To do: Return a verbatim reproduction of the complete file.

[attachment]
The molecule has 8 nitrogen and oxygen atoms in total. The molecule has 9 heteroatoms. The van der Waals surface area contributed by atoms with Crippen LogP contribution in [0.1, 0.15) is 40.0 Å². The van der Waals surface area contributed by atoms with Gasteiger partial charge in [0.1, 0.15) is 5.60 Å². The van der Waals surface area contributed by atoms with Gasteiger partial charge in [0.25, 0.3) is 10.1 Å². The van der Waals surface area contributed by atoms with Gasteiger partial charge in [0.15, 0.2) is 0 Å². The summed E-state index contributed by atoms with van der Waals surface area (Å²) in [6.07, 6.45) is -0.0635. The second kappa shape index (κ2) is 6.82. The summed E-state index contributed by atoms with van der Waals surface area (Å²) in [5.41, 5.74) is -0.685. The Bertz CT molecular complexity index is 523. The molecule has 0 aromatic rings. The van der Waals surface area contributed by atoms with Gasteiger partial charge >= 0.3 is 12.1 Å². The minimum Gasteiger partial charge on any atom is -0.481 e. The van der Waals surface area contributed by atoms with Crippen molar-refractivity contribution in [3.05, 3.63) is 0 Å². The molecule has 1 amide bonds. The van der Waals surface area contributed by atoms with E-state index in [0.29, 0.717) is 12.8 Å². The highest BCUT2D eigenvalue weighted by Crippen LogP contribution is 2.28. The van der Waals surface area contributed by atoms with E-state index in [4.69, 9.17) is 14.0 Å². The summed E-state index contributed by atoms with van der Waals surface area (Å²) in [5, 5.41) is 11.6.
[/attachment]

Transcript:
The molecule has 8 nitrogen and oxygen atoms in total. The molecule has 9 heteroatoms. The van der Waals surface area contributed by atoms with Crippen LogP contribution in [0.1, 0.15) is 40.0 Å². The van der Waals surface area contributed by atoms with Gasteiger partial charge in [0.1, 0.15) is 5.60 Å². The van der Waals surface area contributed by atoms with Gasteiger partial charge in [0.25, 0.3) is 10.1 Å². The van der Waals surface area contributed by atoms with Gasteiger partial charge in [0.15, 0.2) is 0 Å². The summed E-state index contributed by atoms with van der Waals surface area (Å²) in [6.07, 6.45) is -0.0635. The second kappa shape index (κ2) is 6.82. The summed E-state index contributed by atoms with van der Waals surface area (Å²) in [5.41, 5.74) is -0.685. The Bertz CT molecular complexity index is 523. The molecule has 0 aromatic rings. The van der Waals surface area contributed by atoms with Gasteiger partial charge >= 0.3 is 12.1 Å². The minimum Gasteiger partial charge on any atom is -0.481 e. The van der Waals surface area contributed by atoms with Crippen molar-refractivity contribution in [3.05, 3.63) is 0 Å². The molecule has 1 amide bonds. The van der Waals surface area contributed by atoms with E-state index in [0.29, 0.717) is 12.8 Å². The highest BCUT2D eigenvalue weighted by Crippen LogP contribution is 2.28. The van der Waals surface area contributed by atoms with E-state index in [4.69, 9.17) is 14.0 Å². The summed E-state index contributed by atoms with van der Waals surface area (Å²) in [5, 5.41) is 11.6.